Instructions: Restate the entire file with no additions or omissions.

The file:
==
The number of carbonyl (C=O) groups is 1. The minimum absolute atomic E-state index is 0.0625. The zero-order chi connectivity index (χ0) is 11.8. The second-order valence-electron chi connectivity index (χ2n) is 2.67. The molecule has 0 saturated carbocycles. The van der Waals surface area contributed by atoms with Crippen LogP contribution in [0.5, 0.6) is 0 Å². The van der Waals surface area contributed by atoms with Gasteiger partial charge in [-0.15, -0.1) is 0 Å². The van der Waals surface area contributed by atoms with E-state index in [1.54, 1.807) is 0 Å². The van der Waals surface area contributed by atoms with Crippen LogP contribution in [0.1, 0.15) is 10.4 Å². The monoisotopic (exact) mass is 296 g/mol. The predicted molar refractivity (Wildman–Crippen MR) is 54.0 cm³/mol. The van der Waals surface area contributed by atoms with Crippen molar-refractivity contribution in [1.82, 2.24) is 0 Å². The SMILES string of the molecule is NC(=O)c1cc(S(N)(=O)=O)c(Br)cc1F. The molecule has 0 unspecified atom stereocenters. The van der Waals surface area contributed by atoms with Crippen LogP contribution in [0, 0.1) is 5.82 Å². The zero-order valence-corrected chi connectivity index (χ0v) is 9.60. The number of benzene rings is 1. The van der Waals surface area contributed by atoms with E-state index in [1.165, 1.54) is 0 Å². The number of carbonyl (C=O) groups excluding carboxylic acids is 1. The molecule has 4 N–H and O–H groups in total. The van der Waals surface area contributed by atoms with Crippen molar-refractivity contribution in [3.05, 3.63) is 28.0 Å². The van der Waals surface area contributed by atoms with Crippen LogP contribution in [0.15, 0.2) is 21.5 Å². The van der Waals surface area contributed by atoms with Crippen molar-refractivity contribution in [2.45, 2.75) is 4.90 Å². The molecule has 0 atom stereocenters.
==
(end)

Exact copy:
The number of carbonyl (C=O) groups is 1. The minimum absolute atomic E-state index is 0.0625. The zero-order chi connectivity index (χ0) is 11.8. The second-order valence-electron chi connectivity index (χ2n) is 2.67. The molecule has 0 saturated carbocycles. The van der Waals surface area contributed by atoms with Crippen LogP contribution in [0.5, 0.6) is 0 Å². The van der Waals surface area contributed by atoms with Gasteiger partial charge in [-0.15, -0.1) is 0 Å². The van der Waals surface area contributed by atoms with E-state index in [1.54, 1.807) is 0 Å². The van der Waals surface area contributed by atoms with Crippen LogP contribution in [0.1, 0.15) is 10.4 Å². The monoisotopic (exact) mass is 296 g/mol. The predicted molar refractivity (Wildman–Crippen MR) is 54.0 cm³/mol. The van der Waals surface area contributed by atoms with Crippen molar-refractivity contribution in [1.82, 2.24) is 0 Å². The SMILES string of the molecule is NC(=O)c1cc(S(N)(=O)=O)c(Br)cc1F. The molecule has 0 unspecified atom stereocenters. The van der Waals surface area contributed by atoms with Crippen LogP contribution in [0, 0.1) is 5.82 Å². The zero-order valence-corrected chi connectivity index (χ0v) is 9.60. The number of benzene rings is 1. The van der Waals surface area contributed by atoms with E-state index in [1.165, 1.54) is 0 Å². The number of carbonyl (C=O) groups excluding carboxylic acids is 1. The molecule has 4 N–H and O–H groups in total. The van der Waals surface area contributed by atoms with Crippen molar-refractivity contribution in [3.05, 3.63) is 28.0 Å². The van der Waals surface area contributed by atoms with Crippen LogP contribution in [0.15, 0.2) is 21.5 Å². The van der Waals surface area contributed by atoms with Crippen molar-refractivity contribution in [2.45, 2.75) is 4.90 Å². The molecule has 0 atom stereocenters.